My favorite thing about Paris was the beauty and history. We took a bus tour around the city and were reminded about the wars that raged in this beautiful country and how it has survived. We were told that the general in Paris was told to destroy the Louvre; fortunately, he did not. The Louvre is an unbelievable piece of architecture and history. The eiffel tower is more beautiful than I ever imagined. It had just rained, and the tower was in stark contrast to the dark clouds. Incredible!! The Louvre. The people. The history. The architecture. The colors. Everything about Paris was incredibly beautiful, even the old "delapitated" buildings. I only spent three days there, and would definitely go back and spend more time.
Start spreadin' the news...
Here's something that'll warm the heart of any travelling New Yorker, like me. Avenue de New York runs right along the Seine, along the right bank not far from the Eiffel Tower.
Note the graffiti on the street sign. I felt it quite appropriate myself. Now, where's my bagel?!!!! =)
What is a "BAGUETTE"?
A distressing decline in quality has been blamed on the industrialization of breadmaking. Since the 1950's, the time-honored methods and tools for making French bread have been, in many cases, supplanted by new equipment, techniques and ingredients designed to make more bread faster and more profitably. The result is bread that looks, tastes and feels much like cotton.
But luckily for lovers of real old-fashioned French bread, the pendulum seems to be swinging back toward more traditional methods. The first sign of quality is a hard crust of a rich, dark caramel color. A flimsy crust, a pale, straw yellow color and an underside marked by tiny dots all indicate that the bread has been cooked in an industrial oven often from frozen dough.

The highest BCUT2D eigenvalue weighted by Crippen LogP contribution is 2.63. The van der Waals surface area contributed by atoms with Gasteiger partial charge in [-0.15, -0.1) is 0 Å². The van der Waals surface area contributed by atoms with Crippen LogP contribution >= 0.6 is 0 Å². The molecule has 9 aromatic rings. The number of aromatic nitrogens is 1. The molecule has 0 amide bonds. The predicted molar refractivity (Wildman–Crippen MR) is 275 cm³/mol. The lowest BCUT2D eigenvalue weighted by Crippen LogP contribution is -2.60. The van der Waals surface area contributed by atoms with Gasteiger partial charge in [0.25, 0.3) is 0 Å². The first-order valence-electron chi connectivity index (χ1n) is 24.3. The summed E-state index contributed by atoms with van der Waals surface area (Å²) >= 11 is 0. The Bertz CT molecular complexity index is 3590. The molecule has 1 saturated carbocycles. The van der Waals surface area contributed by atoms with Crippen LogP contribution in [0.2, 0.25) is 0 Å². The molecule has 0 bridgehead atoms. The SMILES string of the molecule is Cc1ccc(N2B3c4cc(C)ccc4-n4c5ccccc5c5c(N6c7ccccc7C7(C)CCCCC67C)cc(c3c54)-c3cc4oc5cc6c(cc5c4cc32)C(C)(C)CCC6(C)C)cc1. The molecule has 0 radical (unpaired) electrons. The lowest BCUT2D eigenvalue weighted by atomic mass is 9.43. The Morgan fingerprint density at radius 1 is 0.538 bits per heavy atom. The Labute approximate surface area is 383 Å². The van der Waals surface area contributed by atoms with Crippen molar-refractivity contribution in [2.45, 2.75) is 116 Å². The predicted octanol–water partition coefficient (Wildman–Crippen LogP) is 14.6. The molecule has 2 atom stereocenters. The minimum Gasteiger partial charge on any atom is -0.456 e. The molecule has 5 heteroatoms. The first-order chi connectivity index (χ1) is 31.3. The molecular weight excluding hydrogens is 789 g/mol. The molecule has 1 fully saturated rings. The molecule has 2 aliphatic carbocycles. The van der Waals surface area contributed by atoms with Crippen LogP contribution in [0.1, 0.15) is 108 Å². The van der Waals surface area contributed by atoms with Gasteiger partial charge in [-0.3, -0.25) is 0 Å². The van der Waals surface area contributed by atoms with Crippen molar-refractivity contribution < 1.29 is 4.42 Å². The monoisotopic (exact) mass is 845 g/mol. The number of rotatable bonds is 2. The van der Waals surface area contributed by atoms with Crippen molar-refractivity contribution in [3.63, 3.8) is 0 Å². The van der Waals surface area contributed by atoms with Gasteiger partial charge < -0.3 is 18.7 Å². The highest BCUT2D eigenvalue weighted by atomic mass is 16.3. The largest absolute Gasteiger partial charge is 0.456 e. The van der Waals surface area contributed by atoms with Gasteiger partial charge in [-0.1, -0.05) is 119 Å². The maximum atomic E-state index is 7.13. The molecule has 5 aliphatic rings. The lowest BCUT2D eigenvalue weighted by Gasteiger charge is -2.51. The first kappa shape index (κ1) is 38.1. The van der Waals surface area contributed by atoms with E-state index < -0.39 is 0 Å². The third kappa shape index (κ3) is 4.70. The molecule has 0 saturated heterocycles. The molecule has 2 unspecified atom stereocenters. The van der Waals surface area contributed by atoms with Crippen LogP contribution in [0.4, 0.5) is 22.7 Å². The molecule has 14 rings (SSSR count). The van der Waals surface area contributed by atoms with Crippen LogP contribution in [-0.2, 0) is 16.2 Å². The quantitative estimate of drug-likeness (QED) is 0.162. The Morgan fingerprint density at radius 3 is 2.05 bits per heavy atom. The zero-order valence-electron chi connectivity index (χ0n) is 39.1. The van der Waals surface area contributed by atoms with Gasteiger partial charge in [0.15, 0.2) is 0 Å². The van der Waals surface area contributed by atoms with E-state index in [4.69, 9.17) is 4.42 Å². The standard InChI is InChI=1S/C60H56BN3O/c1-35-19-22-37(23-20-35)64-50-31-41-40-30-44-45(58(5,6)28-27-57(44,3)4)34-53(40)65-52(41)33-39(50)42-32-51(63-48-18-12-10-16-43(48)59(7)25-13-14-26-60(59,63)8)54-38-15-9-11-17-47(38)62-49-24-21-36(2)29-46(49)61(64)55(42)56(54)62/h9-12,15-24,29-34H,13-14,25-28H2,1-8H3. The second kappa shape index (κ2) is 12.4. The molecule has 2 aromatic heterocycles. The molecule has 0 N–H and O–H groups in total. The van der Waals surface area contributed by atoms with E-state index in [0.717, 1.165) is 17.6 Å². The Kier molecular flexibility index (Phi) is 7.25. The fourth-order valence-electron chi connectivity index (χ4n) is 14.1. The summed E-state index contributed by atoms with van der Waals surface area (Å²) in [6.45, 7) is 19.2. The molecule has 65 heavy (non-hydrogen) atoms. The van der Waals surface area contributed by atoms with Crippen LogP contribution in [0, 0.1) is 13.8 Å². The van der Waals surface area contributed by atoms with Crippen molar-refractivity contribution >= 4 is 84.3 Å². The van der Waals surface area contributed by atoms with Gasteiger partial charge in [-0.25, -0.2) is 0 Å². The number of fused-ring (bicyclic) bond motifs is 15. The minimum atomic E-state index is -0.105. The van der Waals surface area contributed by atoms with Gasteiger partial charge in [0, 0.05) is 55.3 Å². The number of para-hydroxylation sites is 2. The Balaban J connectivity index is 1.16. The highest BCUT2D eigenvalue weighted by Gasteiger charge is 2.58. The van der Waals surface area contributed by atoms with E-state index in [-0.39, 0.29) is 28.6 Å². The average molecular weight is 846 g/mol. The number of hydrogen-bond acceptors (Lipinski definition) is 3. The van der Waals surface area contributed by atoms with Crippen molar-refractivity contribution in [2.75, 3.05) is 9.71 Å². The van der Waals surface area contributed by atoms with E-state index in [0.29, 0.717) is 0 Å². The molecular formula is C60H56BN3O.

The inside (or "mie" in French) of a good baguette should be a creamy color with large irregular air holes. The industrial loaf, on the other hand, will be cotton white, with tiny, regular air holes. The texture of a good baguette should be moist and slightly chewy with a full, almost nutty flavor. The industrial version is cottony, tasteless and dry. In France, not all long loaves are baguettes — for example, a standard thicker stick is a pain and a thinner loaf is a ficelle. French food laws define bread as a product containing only the following four ingredients: water, flour, yeast, and salt. The addition of any other ingredient to the basic recipe requires the baker to use a different name for the final product.
The baguette is a descendant of the bread developed in Vienna in the mid-19th century when steam ovens were first brought into use, helping to make possible the crisp crust and the white crumb pitted with holes that still distinguish the modern baguette. Long loaves had been made for some time but in October 1920 a law prevented bakers from working before 4am, making it impossible to make the traditional, often round loaf in time for customers' breakfasts. The slender baguette solved the problem because it could be prepared and baked much more rapidly.
Learners of French are sometimes surprised to discover that baguette refers to many kinds of stick-like objects, including baguette magique ("wand") and baguettes chinoises ("chopsticks").
Breaking the cultural barrier.
The French have a reputation for being snobbish with American visitors. However I found this to be only true if you first addresses them in English expecting them to speak English. I found if I approached them in french no matter how bad my french was they went out of there way to be helpful. My upon hearing my pathetic french would immediately help me in English.
Comfortable Shoes are a Must!
I walked about 12 hours while I was in Paris (it was just a day trip). Thankfully I had comfortable shoes. Paris is a walking city. Also in December it was chilly, although thankfully it wasn't incredibly cold so a coat and a scarf was just fine for me. The sun helped.